The “Olympics of computer programming,” otherwise known as the Association for Computing Machinery’s International Collegiate Programming Contest (ACM ICPC), will host three USC computer science students at the 2018 world finals in Beijing, China, Apr. 15 – 20.
The USC Cardinal team won the Southern California regional contest hosted at Riverside Community College on Nov. 11. But that’s not all—in an unprecedented victory, a USC student team also scored second place in the regional competition.
Founded in 1977, the ACM ICPC contest is widely considered the oldest, largest and most prestigious programming contest in the world. This year, 104 teams from universities across Southern California and Nevada took part in the regional contest, including squads from University of California Los Angeles (UCLA), University of California Irvine, and the California Institute of Technology.
In total, four USC teams competed in the contest, coached by USC computer science professor David Kempe, computer science lecturer Michael Shindler, and PhD candidate Ruixin Qiang.
In first place, the USC Cardinal team, comprising Pengda Xiang, Chenhui Zhu, and Changyu Zhu, was the only team to solve all 10 given problems. In second place, USC Gold team members Justin Cheng, Sitan Gao and Yeji She, solved nine problems. USC’s other two teams, USC 673 and the USC Trojans, earned 9th and 27th place, respectively.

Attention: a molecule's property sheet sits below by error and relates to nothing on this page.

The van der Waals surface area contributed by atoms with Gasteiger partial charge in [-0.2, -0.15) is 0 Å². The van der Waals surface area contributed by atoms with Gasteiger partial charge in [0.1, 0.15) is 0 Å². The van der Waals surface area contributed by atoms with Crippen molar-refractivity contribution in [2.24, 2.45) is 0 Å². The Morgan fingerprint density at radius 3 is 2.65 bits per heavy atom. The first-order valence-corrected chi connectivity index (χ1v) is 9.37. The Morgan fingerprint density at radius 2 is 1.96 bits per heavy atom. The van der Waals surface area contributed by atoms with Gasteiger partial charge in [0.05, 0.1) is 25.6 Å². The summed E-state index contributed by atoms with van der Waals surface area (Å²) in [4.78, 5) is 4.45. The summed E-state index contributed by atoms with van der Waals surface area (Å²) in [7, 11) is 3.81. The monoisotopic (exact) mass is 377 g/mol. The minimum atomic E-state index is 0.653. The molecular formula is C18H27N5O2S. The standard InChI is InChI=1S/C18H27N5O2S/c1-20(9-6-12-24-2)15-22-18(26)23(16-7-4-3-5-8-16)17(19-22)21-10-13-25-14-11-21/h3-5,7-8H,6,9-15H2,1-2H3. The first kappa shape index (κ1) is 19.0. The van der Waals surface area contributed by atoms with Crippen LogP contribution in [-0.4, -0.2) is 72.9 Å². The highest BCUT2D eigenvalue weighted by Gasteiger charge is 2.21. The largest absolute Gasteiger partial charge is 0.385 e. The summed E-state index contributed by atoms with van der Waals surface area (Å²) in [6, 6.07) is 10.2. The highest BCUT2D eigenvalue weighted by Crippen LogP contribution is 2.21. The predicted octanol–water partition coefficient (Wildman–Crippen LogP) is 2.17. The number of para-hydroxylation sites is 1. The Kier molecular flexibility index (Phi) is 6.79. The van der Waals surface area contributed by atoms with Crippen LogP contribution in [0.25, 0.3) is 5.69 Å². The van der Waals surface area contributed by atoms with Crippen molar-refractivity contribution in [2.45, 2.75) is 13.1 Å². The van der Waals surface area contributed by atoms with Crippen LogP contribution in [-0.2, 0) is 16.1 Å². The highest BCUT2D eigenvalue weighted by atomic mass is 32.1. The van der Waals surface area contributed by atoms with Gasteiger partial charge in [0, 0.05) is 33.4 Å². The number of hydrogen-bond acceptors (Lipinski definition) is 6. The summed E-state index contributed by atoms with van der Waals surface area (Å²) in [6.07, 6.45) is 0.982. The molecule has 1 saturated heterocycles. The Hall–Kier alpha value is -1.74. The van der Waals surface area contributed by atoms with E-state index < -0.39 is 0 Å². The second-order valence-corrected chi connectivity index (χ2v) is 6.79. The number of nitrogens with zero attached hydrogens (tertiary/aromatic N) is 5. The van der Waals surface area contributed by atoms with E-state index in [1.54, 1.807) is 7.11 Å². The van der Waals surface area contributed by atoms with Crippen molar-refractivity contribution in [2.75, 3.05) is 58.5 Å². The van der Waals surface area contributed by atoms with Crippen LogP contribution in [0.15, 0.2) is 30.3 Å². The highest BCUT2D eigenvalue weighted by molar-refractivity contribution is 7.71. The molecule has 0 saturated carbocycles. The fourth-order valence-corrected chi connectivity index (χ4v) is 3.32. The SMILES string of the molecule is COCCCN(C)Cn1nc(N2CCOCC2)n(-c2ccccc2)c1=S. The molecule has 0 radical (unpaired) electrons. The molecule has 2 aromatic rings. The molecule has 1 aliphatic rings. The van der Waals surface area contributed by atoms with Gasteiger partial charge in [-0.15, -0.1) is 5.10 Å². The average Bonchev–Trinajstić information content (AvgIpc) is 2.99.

Top teams from regional competitions advance to the final round, with the opportunity to go for gold on the world stage.
“This is a really strong result across the board, and I’m very proud of all our student teams,” said Kempe. “The winners are a very skilled team and I think we are in a strong position for the world finals.”
Battle of the brains
In ACM ICPC’s programming contests, teams of three university students have five hours and one computer to complete around 10 complex programming problems.
Teammates collaborate to quickly identify the easiest problems to tackle first, then devise clever algorithms to find solutions and swiftly debug errors—all while staying cool under pressure. The team that solves the most problems in the fewest attempts in the least cumulative time is declared the winner.
“It was a very intense but exciting experience,” says computer science freshman Changyu Zhu, a member of the winning team. His team’s mantra? Relax. Stay confident. Have fun.
“What really helped us succeed was good teamwork,” says Zhu. “You should do your favorite algorithms and let your teammates play to their strengths, too. And practice, practice, practice.”
While Southern California can send two teams to the world finals, ACM ICPC rules do not allow two teams to enter from the same school—USC’s Cardinal team will join third place regional finalists UC Irvine at the world competition. If successful, they will be crowned the top university team out of 2,948 universities from 103 countries on six continents.
Published on December 1st, 2017
Last updated on June 5th, 2023